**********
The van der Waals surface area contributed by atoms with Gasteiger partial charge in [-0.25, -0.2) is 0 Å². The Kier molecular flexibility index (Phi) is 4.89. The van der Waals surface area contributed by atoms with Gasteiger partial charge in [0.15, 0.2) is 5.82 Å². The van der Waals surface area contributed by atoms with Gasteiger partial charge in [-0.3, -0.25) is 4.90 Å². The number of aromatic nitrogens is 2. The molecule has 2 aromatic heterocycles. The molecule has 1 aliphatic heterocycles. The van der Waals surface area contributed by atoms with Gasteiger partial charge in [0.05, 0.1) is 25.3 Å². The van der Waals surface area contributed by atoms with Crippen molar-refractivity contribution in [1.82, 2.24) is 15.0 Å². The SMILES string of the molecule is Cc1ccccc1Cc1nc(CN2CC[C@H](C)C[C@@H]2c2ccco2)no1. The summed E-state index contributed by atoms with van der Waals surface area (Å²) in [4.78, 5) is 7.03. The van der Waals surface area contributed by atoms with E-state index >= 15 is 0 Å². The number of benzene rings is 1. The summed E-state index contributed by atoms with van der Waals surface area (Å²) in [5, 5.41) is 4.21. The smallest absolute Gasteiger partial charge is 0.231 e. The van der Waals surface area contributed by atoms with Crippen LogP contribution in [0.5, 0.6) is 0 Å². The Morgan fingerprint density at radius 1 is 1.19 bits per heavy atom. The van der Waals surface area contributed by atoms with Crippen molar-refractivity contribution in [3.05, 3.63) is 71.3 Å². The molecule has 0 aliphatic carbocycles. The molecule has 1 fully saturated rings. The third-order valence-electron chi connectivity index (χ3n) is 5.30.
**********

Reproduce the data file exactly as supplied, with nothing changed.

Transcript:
The van der Waals surface area contributed by atoms with Gasteiger partial charge in [-0.25, -0.2) is 0 Å². The Kier molecular flexibility index (Phi) is 4.89. The van der Waals surface area contributed by atoms with Gasteiger partial charge in [0.15, 0.2) is 5.82 Å². The van der Waals surface area contributed by atoms with Gasteiger partial charge in [-0.3, -0.25) is 4.90 Å². The number of aromatic nitrogens is 2. The molecule has 2 aromatic heterocycles. The molecule has 1 aliphatic heterocycles. The van der Waals surface area contributed by atoms with Gasteiger partial charge in [0.05, 0.1) is 25.3 Å². The van der Waals surface area contributed by atoms with Crippen molar-refractivity contribution in [1.82, 2.24) is 15.0 Å². The SMILES string of the molecule is Cc1ccccc1Cc1nc(CN2CC[C@H](C)C[C@@H]2c2ccco2)no1. The summed E-state index contributed by atoms with van der Waals surface area (Å²) in [4.78, 5) is 7.03. The van der Waals surface area contributed by atoms with E-state index >= 15 is 0 Å². The number of benzene rings is 1. The summed E-state index contributed by atoms with van der Waals surface area (Å²) in [5, 5.41) is 4.21. The smallest absolute Gasteiger partial charge is 0.231 e. The van der Waals surface area contributed by atoms with Crippen LogP contribution in [0.5, 0.6) is 0 Å². The Morgan fingerprint density at radius 1 is 1.19 bits per heavy atom. The van der Waals surface area contributed by atoms with Crippen molar-refractivity contribution in [3.05, 3.63) is 71.3 Å². The molecule has 0 aliphatic carbocycles. The molecule has 1 fully saturated rings. The third-order valence-electron chi connectivity index (χ3n) is 5.30.